Service in a Time of Suspicion
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“In a time when Islamophobia shapes political discourse in society, Sandhoff unveils the diverse experiences of Muslims in our most hallowed social institution—the military. Service in a Time of Suspicion delivers compelling narratives that help the reader connect with the unique space between being Muslim and military service.”—Captain David Smith, USN, U.S. Naval Academy
“Sandhoff gives voice to an often caricatured group of military personnel. In so doing, she raises questions about what it means to be an American for Muslims and non-Muslims alike. A humanizing and urgent book about identity, inclusion, and the contemporary vitality of our nation’s founding ideals.”—Kim Philip Hansen, author, Military Chaplains and Religious Diversity
“Despite a re-emergence of American Islamophobia, thousands of Muslims have served in our armed forces since 9/11. Sandhoff’s interviews with service members demonstrate that one can be both American and Muslim, and that their personalities, motivations, and military experiences are as diverse as those of any other group of service members.”—David R. Segal, founding director, Center for Research on Military Organization, University of Maryland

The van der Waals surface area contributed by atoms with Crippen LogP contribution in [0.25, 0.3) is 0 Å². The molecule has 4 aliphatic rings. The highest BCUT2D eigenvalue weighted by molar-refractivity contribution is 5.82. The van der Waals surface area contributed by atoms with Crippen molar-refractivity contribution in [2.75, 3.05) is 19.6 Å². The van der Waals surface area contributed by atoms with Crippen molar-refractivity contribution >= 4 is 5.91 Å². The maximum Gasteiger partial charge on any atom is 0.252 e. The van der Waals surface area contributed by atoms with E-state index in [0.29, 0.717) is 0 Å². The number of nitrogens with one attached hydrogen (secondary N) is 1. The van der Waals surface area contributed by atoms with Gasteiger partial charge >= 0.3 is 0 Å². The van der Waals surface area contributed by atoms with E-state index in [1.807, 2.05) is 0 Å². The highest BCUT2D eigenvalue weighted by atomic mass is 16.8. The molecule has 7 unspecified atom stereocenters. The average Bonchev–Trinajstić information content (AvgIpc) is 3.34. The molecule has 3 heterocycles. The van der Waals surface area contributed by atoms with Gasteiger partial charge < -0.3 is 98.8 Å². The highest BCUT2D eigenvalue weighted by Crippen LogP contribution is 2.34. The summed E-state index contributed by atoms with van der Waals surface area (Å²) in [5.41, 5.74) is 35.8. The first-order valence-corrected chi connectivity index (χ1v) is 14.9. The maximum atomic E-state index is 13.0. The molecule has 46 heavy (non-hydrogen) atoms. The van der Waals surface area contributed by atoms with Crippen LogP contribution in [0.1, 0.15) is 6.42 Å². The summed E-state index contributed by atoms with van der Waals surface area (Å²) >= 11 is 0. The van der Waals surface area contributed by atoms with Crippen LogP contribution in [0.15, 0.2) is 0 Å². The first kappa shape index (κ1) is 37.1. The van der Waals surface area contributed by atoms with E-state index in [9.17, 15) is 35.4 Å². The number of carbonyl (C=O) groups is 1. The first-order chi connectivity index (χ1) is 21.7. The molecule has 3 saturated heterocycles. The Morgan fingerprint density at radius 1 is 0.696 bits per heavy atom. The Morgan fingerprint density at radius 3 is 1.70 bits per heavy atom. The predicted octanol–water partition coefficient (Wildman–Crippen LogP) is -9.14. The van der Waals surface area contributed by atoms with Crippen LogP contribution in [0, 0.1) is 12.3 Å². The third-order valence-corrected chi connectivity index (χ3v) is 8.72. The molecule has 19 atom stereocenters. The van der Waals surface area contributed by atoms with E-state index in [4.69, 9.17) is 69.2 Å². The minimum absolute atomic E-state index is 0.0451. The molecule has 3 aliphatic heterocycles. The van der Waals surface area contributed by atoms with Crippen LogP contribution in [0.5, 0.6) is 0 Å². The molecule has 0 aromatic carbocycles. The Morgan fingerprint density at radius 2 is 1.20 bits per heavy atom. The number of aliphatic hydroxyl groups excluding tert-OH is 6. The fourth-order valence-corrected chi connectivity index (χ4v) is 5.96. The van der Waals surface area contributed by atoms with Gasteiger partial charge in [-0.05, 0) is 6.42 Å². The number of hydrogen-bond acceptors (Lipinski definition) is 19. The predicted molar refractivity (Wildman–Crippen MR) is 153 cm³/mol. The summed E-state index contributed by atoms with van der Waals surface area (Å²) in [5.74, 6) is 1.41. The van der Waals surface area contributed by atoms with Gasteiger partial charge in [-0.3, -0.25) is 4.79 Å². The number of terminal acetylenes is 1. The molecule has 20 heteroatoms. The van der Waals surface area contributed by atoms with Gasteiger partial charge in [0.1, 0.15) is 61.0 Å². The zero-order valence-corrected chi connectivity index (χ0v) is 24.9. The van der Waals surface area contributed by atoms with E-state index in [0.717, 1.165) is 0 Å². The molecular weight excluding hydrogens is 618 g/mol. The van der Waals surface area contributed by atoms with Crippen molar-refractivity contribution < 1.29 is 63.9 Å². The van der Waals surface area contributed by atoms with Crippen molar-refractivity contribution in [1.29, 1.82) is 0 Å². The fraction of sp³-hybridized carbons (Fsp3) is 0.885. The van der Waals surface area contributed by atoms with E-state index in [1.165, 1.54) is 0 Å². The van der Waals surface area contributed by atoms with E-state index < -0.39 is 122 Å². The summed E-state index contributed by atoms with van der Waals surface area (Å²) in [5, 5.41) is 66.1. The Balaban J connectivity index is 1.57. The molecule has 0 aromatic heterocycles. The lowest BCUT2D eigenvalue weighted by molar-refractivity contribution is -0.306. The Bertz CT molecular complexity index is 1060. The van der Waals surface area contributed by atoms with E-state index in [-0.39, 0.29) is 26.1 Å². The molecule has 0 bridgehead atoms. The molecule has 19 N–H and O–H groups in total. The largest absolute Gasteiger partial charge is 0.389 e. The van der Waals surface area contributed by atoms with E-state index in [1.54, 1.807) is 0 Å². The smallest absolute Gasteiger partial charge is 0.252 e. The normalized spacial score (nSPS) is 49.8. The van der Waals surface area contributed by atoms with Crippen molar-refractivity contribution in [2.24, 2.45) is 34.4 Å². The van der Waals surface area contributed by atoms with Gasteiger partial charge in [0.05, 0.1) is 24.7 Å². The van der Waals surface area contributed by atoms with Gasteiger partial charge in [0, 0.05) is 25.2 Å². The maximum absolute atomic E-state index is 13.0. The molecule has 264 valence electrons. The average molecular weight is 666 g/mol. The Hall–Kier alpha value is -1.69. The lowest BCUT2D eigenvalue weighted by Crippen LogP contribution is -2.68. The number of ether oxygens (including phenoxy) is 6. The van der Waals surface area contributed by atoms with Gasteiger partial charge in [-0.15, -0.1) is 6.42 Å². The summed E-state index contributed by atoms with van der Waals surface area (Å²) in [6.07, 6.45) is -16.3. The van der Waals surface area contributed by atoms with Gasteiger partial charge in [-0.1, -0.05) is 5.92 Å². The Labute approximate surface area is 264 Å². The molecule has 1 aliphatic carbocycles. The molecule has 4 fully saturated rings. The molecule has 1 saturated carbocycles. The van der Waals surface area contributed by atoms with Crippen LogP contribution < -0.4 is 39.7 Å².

“Sandhoff provides us a rare gift—an in-depth study of American military service members during a time of war—the more so because her subjects are all Muslim Americans. Her analysis reveals experiences that are nuanced and compelling; a diversity of experiences is the norm.”—Morten G. Ender, author, American Soldiers in Iraq
On September 11, 2001, nineteen members of the Islamist extremist organization al-Qaeda launched four coordinated attacks on the United States, killing 2,977 people. These events and the government’s subsequent “War on Terror” refueled long-standing negative stereotypes about Muslims and Islam among many Americans. And yet thousands of practicing Muslims continued to serve or chose to enlist in the U.S. military during these years.
In Service in a Time of Suspicion, fifteen such service members talk about what it means to be Muslim, American, and a uniformed member of the armed services in the twenty-first century. These honest accounts remind us of our shared humanity.